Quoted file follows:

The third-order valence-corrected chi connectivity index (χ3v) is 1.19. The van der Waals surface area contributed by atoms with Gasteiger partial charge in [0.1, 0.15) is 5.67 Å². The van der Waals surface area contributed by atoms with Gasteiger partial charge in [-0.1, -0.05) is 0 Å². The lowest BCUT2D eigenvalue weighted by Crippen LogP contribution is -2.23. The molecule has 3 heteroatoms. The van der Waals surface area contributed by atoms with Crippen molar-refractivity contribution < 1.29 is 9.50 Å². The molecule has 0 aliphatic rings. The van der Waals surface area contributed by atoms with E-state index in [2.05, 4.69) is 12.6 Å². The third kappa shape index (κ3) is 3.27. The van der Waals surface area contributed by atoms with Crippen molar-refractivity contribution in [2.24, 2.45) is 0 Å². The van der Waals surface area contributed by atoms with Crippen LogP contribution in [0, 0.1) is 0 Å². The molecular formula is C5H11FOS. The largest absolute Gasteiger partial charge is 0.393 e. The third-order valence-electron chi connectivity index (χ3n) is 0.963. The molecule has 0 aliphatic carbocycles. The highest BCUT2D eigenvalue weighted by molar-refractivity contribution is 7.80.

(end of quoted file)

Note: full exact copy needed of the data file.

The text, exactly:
The third-order valence-corrected chi connectivity index (χ3v) is 1.19. The van der Waals surface area contributed by atoms with Gasteiger partial charge in [0.1, 0.15) is 5.67 Å². The van der Waals surface area contributed by atoms with Gasteiger partial charge in [-0.1, -0.05) is 0 Å². The lowest BCUT2D eigenvalue weighted by Crippen LogP contribution is -2.23. The molecule has 3 heteroatoms. The van der Waals surface area contributed by atoms with Crippen molar-refractivity contribution < 1.29 is 9.50 Å². The molecule has 0 aliphatic rings. The van der Waals surface area contributed by atoms with E-state index in [2.05, 4.69) is 12.6 Å². The third kappa shape index (κ3) is 3.27. The van der Waals surface area contributed by atoms with Crippen molar-refractivity contribution in [2.24, 2.45) is 0 Å². The van der Waals surface area contributed by atoms with Crippen LogP contribution in [0, 0.1) is 0 Å². The molecular formula is C5H11FOS. The largest absolute Gasteiger partial charge is 0.393 e. The third-order valence-electron chi connectivity index (χ3n) is 0.963. The molecule has 0 aliphatic carbocycles. The highest BCUT2D eigenvalue weighted by molar-refractivity contribution is 7.80.